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  10. #10
    I echo what others have said--used properly, Cermark is really cheap. For most of my work I use a single action sprayer but on jobs where overspray and cleanup is a problem I use a sponge brush and it not only works well but is very economical. (I have an ongoing job of marking a logo on the handle of pan lids. Spraying would cause waste and extensive cleanup while the sponge is faster, cleaner and cheaper)
    Mike Null

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  11. #11
    I have tried to reuse some Cermark overspray and did not have the success as others have reported. I find that it is quite difficult to get the material to go back into solution after it has dried. I suppose that if you had enough material it might be worthwhile to come up with a way to reconstitute it (maybe a mortar and pestle?), but I found it to be a waste of time. If there is even a very small particle of undissolved Cermark it will plug the airbrush. Even after leaving it in alcohol for days it did not seem to dissolve without mechanical assistance. The hassle did not seem worth it to me for what I would save.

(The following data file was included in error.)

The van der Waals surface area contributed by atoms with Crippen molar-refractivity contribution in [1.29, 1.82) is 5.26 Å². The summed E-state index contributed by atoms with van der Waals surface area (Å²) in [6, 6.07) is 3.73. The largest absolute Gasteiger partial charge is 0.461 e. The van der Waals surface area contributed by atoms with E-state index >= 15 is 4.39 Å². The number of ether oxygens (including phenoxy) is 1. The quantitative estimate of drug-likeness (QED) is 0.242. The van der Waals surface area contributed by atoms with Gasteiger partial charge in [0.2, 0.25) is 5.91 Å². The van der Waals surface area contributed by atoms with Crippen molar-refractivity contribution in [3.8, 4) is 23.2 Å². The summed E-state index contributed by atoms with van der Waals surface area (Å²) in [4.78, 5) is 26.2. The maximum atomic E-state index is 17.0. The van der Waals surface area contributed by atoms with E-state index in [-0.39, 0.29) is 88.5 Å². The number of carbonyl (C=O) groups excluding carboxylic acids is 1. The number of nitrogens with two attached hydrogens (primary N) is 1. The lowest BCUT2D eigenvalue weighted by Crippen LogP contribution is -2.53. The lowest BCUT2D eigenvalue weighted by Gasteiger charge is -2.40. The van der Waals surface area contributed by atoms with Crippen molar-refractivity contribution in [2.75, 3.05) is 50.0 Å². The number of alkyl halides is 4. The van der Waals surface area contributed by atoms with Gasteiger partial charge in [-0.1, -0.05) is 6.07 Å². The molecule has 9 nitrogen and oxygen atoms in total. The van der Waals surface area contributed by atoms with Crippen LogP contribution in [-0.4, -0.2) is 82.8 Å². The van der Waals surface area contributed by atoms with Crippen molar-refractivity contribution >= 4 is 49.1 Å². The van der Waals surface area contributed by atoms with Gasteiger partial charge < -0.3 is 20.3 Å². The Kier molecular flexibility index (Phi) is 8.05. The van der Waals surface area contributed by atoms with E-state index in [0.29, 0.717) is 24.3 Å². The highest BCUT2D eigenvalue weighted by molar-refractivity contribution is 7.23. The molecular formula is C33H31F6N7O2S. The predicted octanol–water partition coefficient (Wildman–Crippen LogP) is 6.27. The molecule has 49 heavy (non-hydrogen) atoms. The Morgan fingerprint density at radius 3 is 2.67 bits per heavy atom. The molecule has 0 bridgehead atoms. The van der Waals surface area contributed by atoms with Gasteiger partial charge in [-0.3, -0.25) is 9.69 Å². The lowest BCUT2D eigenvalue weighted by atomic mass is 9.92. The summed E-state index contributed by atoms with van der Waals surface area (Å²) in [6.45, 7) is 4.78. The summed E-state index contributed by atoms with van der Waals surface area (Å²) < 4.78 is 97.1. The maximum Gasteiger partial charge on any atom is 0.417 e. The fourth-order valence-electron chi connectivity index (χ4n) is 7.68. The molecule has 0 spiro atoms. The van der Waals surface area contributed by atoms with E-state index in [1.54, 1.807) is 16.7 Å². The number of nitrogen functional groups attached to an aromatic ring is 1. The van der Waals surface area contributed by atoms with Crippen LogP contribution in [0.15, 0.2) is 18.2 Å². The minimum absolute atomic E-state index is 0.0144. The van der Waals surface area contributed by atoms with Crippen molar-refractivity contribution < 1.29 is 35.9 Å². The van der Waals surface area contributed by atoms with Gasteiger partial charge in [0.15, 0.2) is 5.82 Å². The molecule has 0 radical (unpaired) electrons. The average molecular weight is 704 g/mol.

None of the home-brew methods as far as I know can really compete with Cermark. If you don't mind running really slow some of these techniques seem to be able to make a permanent mark. I would suggest buying a small container of Cermark for $25 and see what it will do for you.

  12. #12
    I also use a single action airbrush for Cermark...they clog a lot less than double action with heavy solutions and are easier to clean. As far as the chunks that will clog your airbrush, it is best to screen your paint to avoid problems. I have a small piece of sheetrock sanding screen that works just fine.

    There is nothing that works as well as Cermark for me, it delivers every time. "Reliable" is very important in our business.

    cheers, dee
    Epilog Mini 18/25w & 35w, Mac and Vaio, Corel x3, typical art toys, airbrush... I'm a Laserhead, my husband is a Neanderthal - go figure